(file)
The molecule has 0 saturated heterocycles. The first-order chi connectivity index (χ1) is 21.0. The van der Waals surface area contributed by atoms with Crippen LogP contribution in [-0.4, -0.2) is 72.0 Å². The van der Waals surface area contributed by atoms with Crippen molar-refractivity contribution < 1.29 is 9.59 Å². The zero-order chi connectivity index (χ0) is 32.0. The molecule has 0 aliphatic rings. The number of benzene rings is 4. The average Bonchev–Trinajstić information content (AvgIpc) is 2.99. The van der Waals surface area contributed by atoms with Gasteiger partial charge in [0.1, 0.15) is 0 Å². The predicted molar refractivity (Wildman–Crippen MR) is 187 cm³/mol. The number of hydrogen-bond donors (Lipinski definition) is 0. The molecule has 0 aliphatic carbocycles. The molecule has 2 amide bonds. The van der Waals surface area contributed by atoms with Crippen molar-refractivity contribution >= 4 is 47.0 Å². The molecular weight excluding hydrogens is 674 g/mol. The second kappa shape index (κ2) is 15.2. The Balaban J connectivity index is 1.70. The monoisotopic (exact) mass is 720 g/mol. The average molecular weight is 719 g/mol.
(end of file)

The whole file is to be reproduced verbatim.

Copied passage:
The molecule has 0 saturated heterocycles. The first-order chi connectivity index (χ1) is 21.0. The van der Waals surface area contributed by atoms with Crippen LogP contribution in [-0.4, -0.2) is 72.0 Å². The van der Waals surface area contributed by atoms with Crippen molar-refractivity contribution < 1.29 is 9.59 Å². The zero-order chi connectivity index (χ0) is 32.0. The molecule has 0 aliphatic rings. The number of benzene rings is 4. The average Bonchev–Trinajstić information content (AvgIpc) is 2.99. The van der Waals surface area contributed by atoms with Gasteiger partial charge in [0.1, 0.15) is 0 Å². The predicted molar refractivity (Wildman–Crippen MR) is 187 cm³/mol. The number of hydrogen-bond donors (Lipinski definition) is 0. The molecule has 0 aliphatic carbocycles. The molecule has 2 amide bonds. The van der Waals surface area contributed by atoms with Crippen molar-refractivity contribution >= 4 is 47.0 Å². The molecular weight excluding hydrogens is 674 g/mol. The second kappa shape index (κ2) is 15.2. The Balaban J connectivity index is 1.70. The monoisotopic (exact) mass is 720 g/mol. The average molecular weight is 719 g/mol.